Laughs from Larry, the Spiny Lumpsucker
Who said learning isn’t fun! That is what we are all about at the Puget Sound Estuarium. This page is a collection of funny jokes related to estuary and marine environments that we think are worthy of internet publication. Live, laugh, but most of all, LOVE YOUR BEACH!
Warning: Some of these jokes may require advanced scientific knowledge…or a good internet search engine.
Q: What did the dancing salmon say to the DJ?
A: This baseline is slamon!
Salmon are making their way back through Budd Inlet! Late summer marks an Olympia tradition as Coho and Chinook salmon swim upstream to the Deschutes River to spawn.
Our community works hard to ensure as many of these returning salmon make the journey safely. Through the collaboration of the Washington Department of Fish and Wildlife andStream Team , a system to aid these travelers has been put in place at Tumwater Falls using a series of holding pens and fish ladders.
By collecting the eggs and milt of hatchery salmon in holding pens, the chances of successful reproduction increase. Using assisted reproduction and helping the remaining salmon pass upstream, is one way these organizations seek to protect these at risk fish.
Be sure to stop by the viewing bridges at Tumwater Falls, McLane Creek Nature Trail, and at the base of the 5th avenue bridge to see these amazing salmon in action August – October!
Click HERE for an awesome video of local harbor seals hunting the returning salmon under the 5th avenue bridge!
Q: What did the seal with the broken arm say to the shark?
A: Do not consume if seal is broken!
Despite such an intimidating tail, thresher sharks are relatively shy with small mouths and stocky bodies. A small jaw is no hindrance to the thresher shark though, as their uniquely adapted tails aid in catching prey. Using its tail, thresher sharks swat at prey in order to stun them momentarily before gobbling them up.
Thresher sharks are also avid travelers and can be spotted from New England to Ghana, and beyond! These sharks are pelagic and can be found in coastal and oceanic waters. A few lucky witnesses have seen thresher sharks playfully jumping out of the water, though this is very rare.
Q: How did the hammerhead do on his test?
A: He nailed it!
Spiny dogfish are one of the smallest species of shark, growing up to a maximum of 4.5 ft. Despite their small size, these sharks are aggressive and strategic predators, banning together in packs to catch prey two or three times its size. These tough little sharks also possess a pair of poisonous spikes near their dorsal fins, aiding in their protection against their predators such as orcas, other sharks, and seals. These sharks also hold a record for longest gestation period at nearly two years.
Spiny dogfish are also skilled travelers. One shark that was tagged here in Washington wandered 5,000 miles to the coast of Japan. The spiny dogfish is truly small but mighty!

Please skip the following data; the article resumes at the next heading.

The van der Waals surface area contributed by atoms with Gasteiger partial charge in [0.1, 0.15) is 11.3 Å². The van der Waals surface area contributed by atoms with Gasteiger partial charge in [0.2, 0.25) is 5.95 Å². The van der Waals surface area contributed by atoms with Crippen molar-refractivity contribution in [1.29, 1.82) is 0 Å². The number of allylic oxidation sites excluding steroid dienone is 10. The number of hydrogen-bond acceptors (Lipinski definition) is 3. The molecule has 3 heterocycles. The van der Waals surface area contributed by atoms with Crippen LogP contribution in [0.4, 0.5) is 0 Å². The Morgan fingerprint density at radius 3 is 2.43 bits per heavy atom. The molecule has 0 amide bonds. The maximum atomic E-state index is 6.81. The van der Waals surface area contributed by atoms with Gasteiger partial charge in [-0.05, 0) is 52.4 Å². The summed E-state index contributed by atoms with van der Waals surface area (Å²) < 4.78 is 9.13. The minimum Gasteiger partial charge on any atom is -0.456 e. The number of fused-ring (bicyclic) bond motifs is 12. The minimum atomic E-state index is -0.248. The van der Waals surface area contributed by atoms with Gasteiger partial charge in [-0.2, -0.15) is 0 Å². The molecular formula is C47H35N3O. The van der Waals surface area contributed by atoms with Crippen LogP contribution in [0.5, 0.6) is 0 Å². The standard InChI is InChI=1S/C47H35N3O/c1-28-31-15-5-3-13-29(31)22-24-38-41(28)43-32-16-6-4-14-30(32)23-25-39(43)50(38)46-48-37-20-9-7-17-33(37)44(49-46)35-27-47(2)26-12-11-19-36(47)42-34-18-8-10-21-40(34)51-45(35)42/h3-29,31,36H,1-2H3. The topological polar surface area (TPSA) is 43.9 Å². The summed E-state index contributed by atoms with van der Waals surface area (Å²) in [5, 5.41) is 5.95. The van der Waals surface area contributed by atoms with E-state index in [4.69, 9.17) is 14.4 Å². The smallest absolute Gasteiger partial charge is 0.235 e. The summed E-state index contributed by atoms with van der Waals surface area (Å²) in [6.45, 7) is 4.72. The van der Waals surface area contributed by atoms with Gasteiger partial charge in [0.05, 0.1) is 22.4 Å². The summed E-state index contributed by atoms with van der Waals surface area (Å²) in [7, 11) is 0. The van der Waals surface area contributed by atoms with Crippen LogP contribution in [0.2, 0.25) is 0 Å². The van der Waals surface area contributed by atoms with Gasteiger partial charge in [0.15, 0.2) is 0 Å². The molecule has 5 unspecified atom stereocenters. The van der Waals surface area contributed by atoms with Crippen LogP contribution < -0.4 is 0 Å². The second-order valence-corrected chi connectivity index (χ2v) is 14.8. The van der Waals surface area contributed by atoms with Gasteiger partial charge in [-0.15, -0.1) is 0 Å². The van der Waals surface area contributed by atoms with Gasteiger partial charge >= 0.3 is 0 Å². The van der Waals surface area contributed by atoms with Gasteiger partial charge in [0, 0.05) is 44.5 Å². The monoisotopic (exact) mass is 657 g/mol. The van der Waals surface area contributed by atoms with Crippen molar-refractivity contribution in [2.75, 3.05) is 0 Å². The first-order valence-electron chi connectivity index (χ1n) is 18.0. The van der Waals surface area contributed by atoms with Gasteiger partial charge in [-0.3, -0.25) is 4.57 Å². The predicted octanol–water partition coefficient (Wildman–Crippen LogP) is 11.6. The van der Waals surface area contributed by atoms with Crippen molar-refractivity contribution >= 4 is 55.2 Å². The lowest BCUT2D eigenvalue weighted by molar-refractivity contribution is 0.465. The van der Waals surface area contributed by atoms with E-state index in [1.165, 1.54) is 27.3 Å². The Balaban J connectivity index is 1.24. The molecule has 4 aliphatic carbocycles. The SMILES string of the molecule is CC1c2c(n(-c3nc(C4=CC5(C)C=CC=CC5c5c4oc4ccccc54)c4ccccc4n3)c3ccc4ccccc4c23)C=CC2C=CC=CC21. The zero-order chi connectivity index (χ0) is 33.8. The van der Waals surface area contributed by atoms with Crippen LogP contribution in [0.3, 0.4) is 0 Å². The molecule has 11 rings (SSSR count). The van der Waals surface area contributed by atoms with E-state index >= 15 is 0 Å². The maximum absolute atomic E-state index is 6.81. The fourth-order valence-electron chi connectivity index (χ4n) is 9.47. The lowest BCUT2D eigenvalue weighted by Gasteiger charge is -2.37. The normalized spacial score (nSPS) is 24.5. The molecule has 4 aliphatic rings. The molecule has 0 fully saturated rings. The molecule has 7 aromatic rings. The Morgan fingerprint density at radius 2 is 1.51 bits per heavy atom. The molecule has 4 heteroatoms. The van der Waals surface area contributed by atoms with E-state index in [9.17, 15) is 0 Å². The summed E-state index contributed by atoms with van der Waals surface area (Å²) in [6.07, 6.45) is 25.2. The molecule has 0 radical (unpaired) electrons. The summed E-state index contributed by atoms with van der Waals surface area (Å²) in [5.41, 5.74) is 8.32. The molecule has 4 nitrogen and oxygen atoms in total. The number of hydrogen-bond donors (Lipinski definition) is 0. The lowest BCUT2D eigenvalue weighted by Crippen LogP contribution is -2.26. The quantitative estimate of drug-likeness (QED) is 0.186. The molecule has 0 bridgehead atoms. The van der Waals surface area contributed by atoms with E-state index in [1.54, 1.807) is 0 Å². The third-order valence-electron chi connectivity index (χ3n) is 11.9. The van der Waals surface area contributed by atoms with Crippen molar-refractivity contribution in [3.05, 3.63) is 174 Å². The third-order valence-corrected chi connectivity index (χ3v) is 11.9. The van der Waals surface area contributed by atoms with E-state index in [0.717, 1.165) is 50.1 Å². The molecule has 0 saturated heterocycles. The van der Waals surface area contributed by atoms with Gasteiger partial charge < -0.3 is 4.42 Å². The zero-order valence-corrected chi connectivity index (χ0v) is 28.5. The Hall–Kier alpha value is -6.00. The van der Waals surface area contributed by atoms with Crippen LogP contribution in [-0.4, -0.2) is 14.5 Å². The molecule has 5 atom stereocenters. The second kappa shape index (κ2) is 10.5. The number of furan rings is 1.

Q: What did the seal study in school?
A: Art Art Art Art!
Harbor Seals are one of the most abundant marine mammals found in the Puget Sound. Often seen with their heads bobbing just above water, these creatures are shy, cunning, and highly curious. While they appear clumsy on land, flopping and bouncing about, these animals are efficient swimmers built for quick underwater hunting. Their bodies have a number of adaptations to withstand deep dives under pressure, such as a flexible ribs and collapsible lungs.
Harbor seals are also among many marine mammals that are prone to entanglement. If you spot a harbor seal in danger, be sure to report it to the appropriate entanglement teams HERE .
Q: How does a shellfish get to the hospital?
A: They call a clambulance!
Shellfish are a crucial part of the the ecology, culture, and economy of the Puget Sound, with a surprising history. Non-native species of clams and oysters make up a large portion of the Puget Sound’s aquaculture. In the early 1900’s, over harvesting native shellfish and pollution led to the introduction of more resilient oyster seed from the East coast and even Japan! Efforts have been underway to bring back our native oysters and contribute to Washington’s reputation of providing an amazing diversity of shellfish to consumers.
Q: What did the squid say when asked on a date?
A: I’ll ink about it!
The South Puget Sound is home to cute and crafty squids! The common squid, also known as the Opalescent Inshore Squid, is a peculiar mollusk that lives only 6 – 9 months. These critters are attracted to lights around docks and can be found gathering near pilings in the fall and winter. Their reliable annual reproduction makes them a low impact animal for commercial harvesting.
Q: What’s a fish’s favorite game?
A: Salmon says!
2019 marks 20 years since the Salmon Recovery Act was enacted and now is a time to reflect on our efforts. Despite hard dedication from local organizations, businesses, and individuals there’s still much work to be done in order to meet our goals. However, there are successes to celebrate too! A handful of salmon populations are approaching recovery goals giving the Puget Sound some much needed relief. Let’s hold on to that hope and push for even more recovery in the next two decades to come! To learn more about salmon recovery efforts in the Pacific Northwest be sure to read the State of Salmon’s Executive Summary
Q: What’s a sea otter’s favorite food?
A: A-balone sandwich!